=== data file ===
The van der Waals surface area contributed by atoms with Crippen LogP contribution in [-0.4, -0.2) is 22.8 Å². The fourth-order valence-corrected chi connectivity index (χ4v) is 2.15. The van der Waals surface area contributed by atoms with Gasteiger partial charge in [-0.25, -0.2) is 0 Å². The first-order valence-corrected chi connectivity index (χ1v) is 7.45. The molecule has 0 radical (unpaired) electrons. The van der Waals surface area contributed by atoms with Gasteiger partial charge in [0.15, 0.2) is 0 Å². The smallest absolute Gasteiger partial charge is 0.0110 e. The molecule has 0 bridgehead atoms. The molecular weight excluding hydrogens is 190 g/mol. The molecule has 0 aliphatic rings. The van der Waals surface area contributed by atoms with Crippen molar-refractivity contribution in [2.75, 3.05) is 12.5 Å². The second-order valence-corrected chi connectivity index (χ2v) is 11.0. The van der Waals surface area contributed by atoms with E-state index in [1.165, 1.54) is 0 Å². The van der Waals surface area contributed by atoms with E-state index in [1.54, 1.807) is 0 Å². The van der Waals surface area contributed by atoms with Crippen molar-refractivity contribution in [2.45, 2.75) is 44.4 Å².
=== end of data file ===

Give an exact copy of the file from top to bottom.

The van der Waals surface area contributed by atoms with Crippen LogP contribution in [-0.4, -0.2) is 22.8 Å². The fourth-order valence-corrected chi connectivity index (χ4v) is 2.15. The van der Waals surface area contributed by atoms with Gasteiger partial charge in [-0.25, -0.2) is 0 Å². The first-order valence-corrected chi connectivity index (χ1v) is 7.45. The molecule has 0 radical (unpaired) electrons. The van der Waals surface area contributed by atoms with Gasteiger partial charge in [0.15, 0.2) is 0 Å². The smallest absolute Gasteiger partial charge is 0.0110 e. The molecule has 0 bridgehead atoms. The molecular weight excluding hydrogens is 190 g/mol. The molecule has 0 aliphatic rings. The van der Waals surface area contributed by atoms with Crippen molar-refractivity contribution in [2.75, 3.05) is 12.5 Å². The second-order valence-corrected chi connectivity index (χ2v) is 11.0. The van der Waals surface area contributed by atoms with E-state index in [1.165, 1.54) is 0 Å². The van der Waals surface area contributed by atoms with E-state index in [1.54, 1.807) is 0 Å². The van der Waals surface area contributed by atoms with Crippen molar-refractivity contribution in [2.45, 2.75) is 44.4 Å².